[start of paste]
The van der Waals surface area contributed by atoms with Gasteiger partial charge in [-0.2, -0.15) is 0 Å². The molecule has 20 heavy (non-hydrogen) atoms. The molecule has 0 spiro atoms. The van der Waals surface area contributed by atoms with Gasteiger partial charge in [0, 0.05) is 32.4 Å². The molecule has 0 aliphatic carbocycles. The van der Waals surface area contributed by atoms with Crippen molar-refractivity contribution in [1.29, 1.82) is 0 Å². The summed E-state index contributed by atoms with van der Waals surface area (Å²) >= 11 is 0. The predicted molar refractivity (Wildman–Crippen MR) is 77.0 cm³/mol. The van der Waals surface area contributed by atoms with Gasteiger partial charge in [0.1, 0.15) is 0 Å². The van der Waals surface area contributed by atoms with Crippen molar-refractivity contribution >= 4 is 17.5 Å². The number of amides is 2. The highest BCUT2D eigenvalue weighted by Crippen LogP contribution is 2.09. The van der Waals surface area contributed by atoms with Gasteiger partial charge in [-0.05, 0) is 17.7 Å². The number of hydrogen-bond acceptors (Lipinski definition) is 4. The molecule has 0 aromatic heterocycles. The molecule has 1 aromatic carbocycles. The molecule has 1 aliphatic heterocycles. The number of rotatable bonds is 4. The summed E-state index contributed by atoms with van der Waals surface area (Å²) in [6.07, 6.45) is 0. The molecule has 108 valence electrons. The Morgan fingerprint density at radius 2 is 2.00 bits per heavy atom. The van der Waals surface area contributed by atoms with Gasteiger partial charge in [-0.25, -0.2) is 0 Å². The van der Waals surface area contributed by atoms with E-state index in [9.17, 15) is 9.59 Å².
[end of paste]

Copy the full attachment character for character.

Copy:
The van der Waals surface area contributed by atoms with Gasteiger partial charge in [-0.2, -0.15) is 0 Å². The molecule has 20 heavy (non-hydrogen) atoms. The molecule has 0 spiro atoms. The van der Waals surface area contributed by atoms with Gasteiger partial charge in [0, 0.05) is 32.4 Å². The molecule has 0 aliphatic carbocycles. The van der Waals surface area contributed by atoms with Crippen molar-refractivity contribution in [1.29, 1.82) is 0 Å². The summed E-state index contributed by atoms with van der Waals surface area (Å²) >= 11 is 0. The predicted molar refractivity (Wildman–Crippen MR) is 77.0 cm³/mol. The van der Waals surface area contributed by atoms with Gasteiger partial charge in [0.1, 0.15) is 0 Å². The van der Waals surface area contributed by atoms with Crippen molar-refractivity contribution >= 4 is 17.5 Å². The number of amides is 2. The highest BCUT2D eigenvalue weighted by Crippen LogP contribution is 2.09. The van der Waals surface area contributed by atoms with Gasteiger partial charge in [-0.05, 0) is 17.7 Å². The number of hydrogen-bond acceptors (Lipinski definition) is 4. The molecule has 0 aromatic heterocycles. The molecule has 1 aromatic carbocycles. The molecule has 1 aliphatic heterocycles. The number of rotatable bonds is 4. The summed E-state index contributed by atoms with van der Waals surface area (Å²) in [6.07, 6.45) is 0. The molecule has 108 valence electrons. The Morgan fingerprint density at radius 2 is 2.00 bits per heavy atom. The van der Waals surface area contributed by atoms with Gasteiger partial charge in [-0.25, -0.2) is 0 Å². The van der Waals surface area contributed by atoms with E-state index in [9.17, 15) is 9.59 Å².